Medigap Plan N serves as supplemental insurance to help pay out-of-pocket costs that Medicare Part A and Medicare Part B, also known as Original Medicare, don’t cover.
If you don’t spend a lot each year on copays, coinsurance and deductibles for medical appointments, then Medigap Plan N may be an option to help you save compared with other Medigap plans. This is because it has higher copays, but lower monthly premiums.
How it works
Medigap Plan N, which is part of Medicare Supplement Insurance, helps alleviate some of the concerns associated with health care costs and coverages. If you’re covered only by Original Medicare, Medigap Plan N can help strengthen your health coverage and possibly save you money while doing so.
Once Medicare pays its approved amount for health care costs and services, Medigap Plan N will supplement any “gaps” left in your coverage. Plan N can cover your Medicare Part A deductible or assist with your Medicare Part B copay.
Medigap Plan N and all Medicare Supplement Insurance plans are sold by private companies. They are federally regulated and standardized across all states except Massachusetts, Minnesota and Wisconsin.
What Medigap Plan N covers
Here’s what Plan N covers, according to Medicare.gov:
Part A deductible.
Part A coinsurance and hospital stays up to an additional 365 days after Medicare benefits are used up.
Part A hospice care coinsurance or copayment.
Part B coinsurance (copayments are $20 per office visit and up to $50 per emergency room visit; waived if admitted).
Blood transfusion (up to three pints).
Skilled nursing facility care coinsurance.
Emergency health care cost for the first 60 days when traveling outside the U.S., and 80% after $250 deductible is met.
What Medigap Plan N doesn’t cover
Though Medigap Plan N is one of the more comprehensive Medicare Supplement Insurance plans, here’s what Plan N doesn’t cover:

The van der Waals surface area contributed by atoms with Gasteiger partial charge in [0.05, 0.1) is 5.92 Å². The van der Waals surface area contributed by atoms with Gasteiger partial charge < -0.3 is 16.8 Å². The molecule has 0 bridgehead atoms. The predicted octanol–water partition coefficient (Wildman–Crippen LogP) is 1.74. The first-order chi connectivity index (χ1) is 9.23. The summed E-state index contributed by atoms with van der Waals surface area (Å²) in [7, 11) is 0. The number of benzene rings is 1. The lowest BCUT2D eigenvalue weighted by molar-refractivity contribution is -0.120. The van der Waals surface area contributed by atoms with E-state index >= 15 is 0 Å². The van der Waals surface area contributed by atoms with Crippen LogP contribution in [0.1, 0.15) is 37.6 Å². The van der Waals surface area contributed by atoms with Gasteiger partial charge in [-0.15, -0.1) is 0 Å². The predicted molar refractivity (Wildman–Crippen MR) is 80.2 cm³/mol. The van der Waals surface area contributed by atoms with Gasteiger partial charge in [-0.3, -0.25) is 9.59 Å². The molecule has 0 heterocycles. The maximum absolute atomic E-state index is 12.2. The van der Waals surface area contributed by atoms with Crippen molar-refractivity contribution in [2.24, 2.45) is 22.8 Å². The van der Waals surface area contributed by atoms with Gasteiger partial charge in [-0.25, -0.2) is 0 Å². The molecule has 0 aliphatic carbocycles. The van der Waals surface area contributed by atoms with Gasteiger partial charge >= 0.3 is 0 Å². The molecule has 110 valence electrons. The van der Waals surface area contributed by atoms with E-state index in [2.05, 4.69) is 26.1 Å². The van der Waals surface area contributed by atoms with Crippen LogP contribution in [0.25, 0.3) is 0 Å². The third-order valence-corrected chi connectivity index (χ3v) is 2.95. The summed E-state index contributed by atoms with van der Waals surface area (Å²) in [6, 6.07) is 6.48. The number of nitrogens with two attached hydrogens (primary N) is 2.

Part B deductible.
Part B excess charge.
Private duty nursing.
How much does Medigap Plan N cost?
The cost of a Medigap Plan N policy varies based on several factors. Where you live, the insurance company you’re buying it from, when you decide to buy it and your current health condition can all play a role in the price of your policy.
To get the best price for your Plan N coverage, you should enroll in Medigap as soon as you’re eligible — the three months before or after your 65th birthday month — and once you’re enrolled in Medicare Part B.
Policies are much cheaper during this seven-month open enrollment period because companies are not allowed to consider your current health or medical history when writing the initial policy. They do, however, take health conditions into account after this enrollment period, which can result in you paying more for the same coverage.
When shopping for Medigap Plan N, review your medical records. If you don’t frequently visit the doctor, then Plan N, which may cost you more in copays but a lower monthly premium, may be the better option for you.
Visit Medicare.gov and enter your ZIP code to find a plan that best works for you.
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Jason Jenkins writes for NerdWallet. Email: email@example.com.